As always, divinities ought to set an example. That is why you will find the recipe here below. Not because Divine Cherry and Celestial Dragon expect you to do it, but rather because they give you the possibility do so should you wish to. It is said in the scriptures (of A Posteriori Baking - How To Train Your Tongue) that whosoever manages to bake a proper Battenberg shall be elevated by their loved one into a new sphere of heaven. It certainly was the case for Divine Cherry and Celestial Dragon.
Blog-checking lines: Mandy of What The Fruitcake?! came to our rescue last minute to present us with the Battenberg Cake challenge! She highlighted Mary Berry’s techniques and recipes to allow us to create this unique little cake with ease.
Battemberg cake recipe adapted from the June Daring Bakers challenge recipe proposed by Mandy
- 175g unsalted butter, softened & cut in cubes
- 175g Caster Sugar
- 175g Plain Flour
- 1and 1/2 teaspoon of baking powder
- 3 Large Eggs, room temp
- 35g Ground Almonds
- 35 g Ground Pistachios
- 2 teaspoons of cocoa
-40 g of chocolate cut in tiny pieces
Preheat the oven at 180C. Butter and flour a baking tray. Create a divide with some kitchen foil. Make a rectangle and then cover it with baking paper. Locate it in the middle of the tray, so that you can house the two mixture together (see picture).
Prepare the two mixture. Mix together flour, sugar, baking powder. In a separate bowl,mix the butter with the eggs. Then mix together all the ingredients until just combined. Divide the mixture in two bowls. Add to one half the almonds, the cocoa and the pieces of chocolate. Add to the other half the ground pistachios.
Pour the chocolate mixture into one side of the prepared tray, and the pistachio batter in the other half. Bake for 25-30 min until well raised and cooked.
- 200 g dark chocolate
- 60 g glucose
Melt the chocolate in a pan over simmering water. When cool add the glucose. Let it cool completely and wrap in cling film. Store in the frige. When needed, warm it up with your hands and use it.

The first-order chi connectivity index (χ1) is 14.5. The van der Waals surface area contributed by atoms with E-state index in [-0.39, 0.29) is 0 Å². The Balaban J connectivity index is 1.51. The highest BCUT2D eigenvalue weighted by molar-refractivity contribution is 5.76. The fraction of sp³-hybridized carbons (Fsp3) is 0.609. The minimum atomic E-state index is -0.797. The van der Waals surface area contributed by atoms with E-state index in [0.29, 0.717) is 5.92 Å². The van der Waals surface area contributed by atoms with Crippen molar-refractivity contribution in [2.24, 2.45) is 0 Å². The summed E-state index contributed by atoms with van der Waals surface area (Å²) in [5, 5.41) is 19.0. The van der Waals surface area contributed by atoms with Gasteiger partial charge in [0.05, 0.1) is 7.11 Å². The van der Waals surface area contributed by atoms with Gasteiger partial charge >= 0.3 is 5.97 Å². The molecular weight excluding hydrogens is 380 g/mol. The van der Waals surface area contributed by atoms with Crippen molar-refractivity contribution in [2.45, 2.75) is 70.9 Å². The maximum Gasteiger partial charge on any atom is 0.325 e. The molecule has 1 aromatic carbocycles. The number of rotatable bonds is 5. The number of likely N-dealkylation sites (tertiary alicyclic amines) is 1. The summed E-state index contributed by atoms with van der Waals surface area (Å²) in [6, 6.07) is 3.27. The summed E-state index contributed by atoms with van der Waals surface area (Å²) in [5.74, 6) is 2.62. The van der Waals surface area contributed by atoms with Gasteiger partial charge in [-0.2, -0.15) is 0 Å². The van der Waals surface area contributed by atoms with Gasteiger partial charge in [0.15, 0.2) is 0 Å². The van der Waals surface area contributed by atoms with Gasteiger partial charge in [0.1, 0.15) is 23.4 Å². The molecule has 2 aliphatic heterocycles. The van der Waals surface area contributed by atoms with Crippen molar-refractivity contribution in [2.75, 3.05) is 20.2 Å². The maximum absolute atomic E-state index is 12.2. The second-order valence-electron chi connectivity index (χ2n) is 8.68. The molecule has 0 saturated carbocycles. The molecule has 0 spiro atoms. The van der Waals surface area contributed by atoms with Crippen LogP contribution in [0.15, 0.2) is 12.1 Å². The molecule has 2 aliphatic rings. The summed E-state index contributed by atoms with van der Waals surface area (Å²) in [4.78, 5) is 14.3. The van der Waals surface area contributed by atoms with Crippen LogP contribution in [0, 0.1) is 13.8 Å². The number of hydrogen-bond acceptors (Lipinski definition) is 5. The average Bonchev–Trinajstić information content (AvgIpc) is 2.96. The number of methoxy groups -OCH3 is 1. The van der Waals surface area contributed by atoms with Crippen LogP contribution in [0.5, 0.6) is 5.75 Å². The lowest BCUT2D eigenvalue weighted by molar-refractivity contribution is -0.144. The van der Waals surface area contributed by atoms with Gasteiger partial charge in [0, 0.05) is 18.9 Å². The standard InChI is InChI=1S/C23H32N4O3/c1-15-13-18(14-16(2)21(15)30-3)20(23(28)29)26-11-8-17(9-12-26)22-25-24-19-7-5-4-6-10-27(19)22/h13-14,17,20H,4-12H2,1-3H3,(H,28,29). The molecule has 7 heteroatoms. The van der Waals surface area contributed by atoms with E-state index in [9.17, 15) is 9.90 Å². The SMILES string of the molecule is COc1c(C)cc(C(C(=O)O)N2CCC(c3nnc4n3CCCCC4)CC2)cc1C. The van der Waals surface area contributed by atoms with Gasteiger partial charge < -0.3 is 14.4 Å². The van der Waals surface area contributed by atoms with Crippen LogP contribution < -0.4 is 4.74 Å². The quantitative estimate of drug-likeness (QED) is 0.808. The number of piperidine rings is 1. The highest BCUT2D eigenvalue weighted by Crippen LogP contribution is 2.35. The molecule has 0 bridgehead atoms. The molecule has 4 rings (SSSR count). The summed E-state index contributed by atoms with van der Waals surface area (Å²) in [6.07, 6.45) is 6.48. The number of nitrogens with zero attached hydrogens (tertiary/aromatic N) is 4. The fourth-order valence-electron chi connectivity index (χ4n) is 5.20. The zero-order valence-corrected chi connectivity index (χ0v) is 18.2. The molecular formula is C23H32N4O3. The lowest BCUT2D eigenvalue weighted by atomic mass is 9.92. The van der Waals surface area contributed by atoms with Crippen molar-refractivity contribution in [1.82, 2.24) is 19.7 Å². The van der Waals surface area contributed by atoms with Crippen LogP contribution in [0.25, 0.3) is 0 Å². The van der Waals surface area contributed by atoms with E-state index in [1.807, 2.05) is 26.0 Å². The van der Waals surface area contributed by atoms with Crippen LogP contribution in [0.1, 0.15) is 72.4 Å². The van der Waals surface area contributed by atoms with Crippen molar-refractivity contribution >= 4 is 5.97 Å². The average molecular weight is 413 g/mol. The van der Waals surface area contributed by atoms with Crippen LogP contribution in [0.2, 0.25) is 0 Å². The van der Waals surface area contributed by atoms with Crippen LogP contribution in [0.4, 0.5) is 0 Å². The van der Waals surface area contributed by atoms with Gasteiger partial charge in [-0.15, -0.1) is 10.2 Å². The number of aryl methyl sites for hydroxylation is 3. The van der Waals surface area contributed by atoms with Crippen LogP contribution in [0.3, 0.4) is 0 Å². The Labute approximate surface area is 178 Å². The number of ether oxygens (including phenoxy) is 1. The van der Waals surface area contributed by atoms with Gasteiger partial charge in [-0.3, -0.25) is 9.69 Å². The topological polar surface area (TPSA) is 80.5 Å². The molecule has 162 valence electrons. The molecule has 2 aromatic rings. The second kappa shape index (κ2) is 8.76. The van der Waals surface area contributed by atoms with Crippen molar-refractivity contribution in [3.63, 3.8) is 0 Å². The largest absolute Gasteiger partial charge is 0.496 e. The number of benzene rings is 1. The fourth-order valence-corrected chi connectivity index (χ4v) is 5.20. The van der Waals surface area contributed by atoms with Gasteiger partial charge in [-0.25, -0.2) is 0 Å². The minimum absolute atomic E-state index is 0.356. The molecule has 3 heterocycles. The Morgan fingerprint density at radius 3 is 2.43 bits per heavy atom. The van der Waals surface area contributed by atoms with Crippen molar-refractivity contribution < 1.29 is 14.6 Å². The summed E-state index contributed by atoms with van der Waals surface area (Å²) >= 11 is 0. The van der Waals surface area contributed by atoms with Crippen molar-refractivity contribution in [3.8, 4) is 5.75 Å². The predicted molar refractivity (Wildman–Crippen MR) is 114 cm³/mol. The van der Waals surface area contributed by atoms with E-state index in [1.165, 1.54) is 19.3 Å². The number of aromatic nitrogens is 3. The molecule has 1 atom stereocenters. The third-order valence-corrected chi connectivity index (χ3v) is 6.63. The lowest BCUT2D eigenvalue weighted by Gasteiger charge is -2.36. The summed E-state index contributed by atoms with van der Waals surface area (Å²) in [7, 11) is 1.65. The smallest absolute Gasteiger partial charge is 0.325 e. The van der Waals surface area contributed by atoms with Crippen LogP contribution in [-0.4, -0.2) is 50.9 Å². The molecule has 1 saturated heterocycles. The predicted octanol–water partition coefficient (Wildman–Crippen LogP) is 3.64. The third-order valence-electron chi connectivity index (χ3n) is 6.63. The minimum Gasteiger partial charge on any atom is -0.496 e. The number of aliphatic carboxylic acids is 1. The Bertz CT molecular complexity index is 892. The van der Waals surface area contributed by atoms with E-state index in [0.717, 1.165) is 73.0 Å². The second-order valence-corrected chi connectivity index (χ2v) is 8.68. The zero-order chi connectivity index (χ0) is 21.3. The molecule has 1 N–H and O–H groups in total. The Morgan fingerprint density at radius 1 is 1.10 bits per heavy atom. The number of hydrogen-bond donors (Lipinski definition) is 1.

- 250 g icing sugar
- 125 g butter
Mix the icing sugar with the soft butter. Mix until well combined.
Trim the edges of the cakes so to have to rectangles of the same sizes. Cut each cake in half, lengthwise, so as to have 4 long stripes. Trim again the edges to pair them. Glue the stripes together with a thin layer of butter cream, alternating the colours (one black stripe next to one green one). Spread a thin layer of butter cream over all the sides of the cake.
Roll out the plastic chocolate with the help of some icing sugar. Wrap the cake with the plastic chocolate sheet. Neaten up the edges of the cake.
Battemberg Cake ricetta adattata da quella proposta da Mandy per la sfida di giugno dei Daring Bakers
- 175 g burro non salato, a temperature ambiente e tagliato a pezzetti
- 175g zucchero
- 175 g farina semplice
- 1 e ½ cucchiaino di lievito in polvere
- 3 uova grandi a temp ambiente
- 35 g di mandorle a farina
- 35 g di pistacchi a farina
- 2 cucchiaini di cacao
- 40 g di cioccolato fondente finemente tritato
Riscaldare il forno a 180C. Imburrare e infarinare una teglia da forno. Prepare un divisorio con della carta stagnola: creare un rettangolo, sistemarlo nel mezzo della teglia e coprirlo con carta forno (come in foto).
Preparere l’impasto. Mescolare farina, zucchero e lievito. In un’alta ciotola mescolare uova e burro. Unire i due composti, e mescolare poco solo per incorporare. Dividere l’impasto in due metà. Aggiungere il cacao, le mandorle e i pezzetti di cioccolato a una metà e i pistacchi all’altra metà. Versare il composto al cioccolato in una metà della teglia e il composto ai pistacchi nell’altra metà. Cuocere in forno per 25-30 minuti fino a che sarà ben lievitato e cotto.
- 200 g cioccolato fondente
- 60 g glucosio
Fondere il cioccolato a bagnomaria, aggiungere il glucosio. Aspettare che si raffreddi un po’ e poi conservarlo coperto da pellicola in frigo. Al momento dell’utilizzo, riscaldarlo con le mani e lavorarlo come pongo.
Crema al burro
- 250 g zucchero a velo
- 125 g burro
Incorporare lo zucchero a velo al burro morbido fino ad ottenere una consistenza cremosa.
Sfilare i bordi delle due torte in modo da renderle della stessa esatta dimensione. Tagliarle nel senso della lunghezza in modo da ottenere 4 lunghi rettangoli. Incollare i rettangoli l’uno con l’altro (uno nero affianco a uno chiaro etc in modo da alternare i colori), usando un sottile strato di crema al burro come collante. Spalmare un sottile strato di crema al burro anche sui lati esterni della torta (servirà per tenere insieme il cioccolato plastico di copertura). Stendere il cioccolato plastico con un mattarello, in modo da ottenere un foglio abbastanza sottile. Avvolgere la torta nel foglio di cioccolato. Sfilare le estremità in modo da parificarle.
And spread the Mess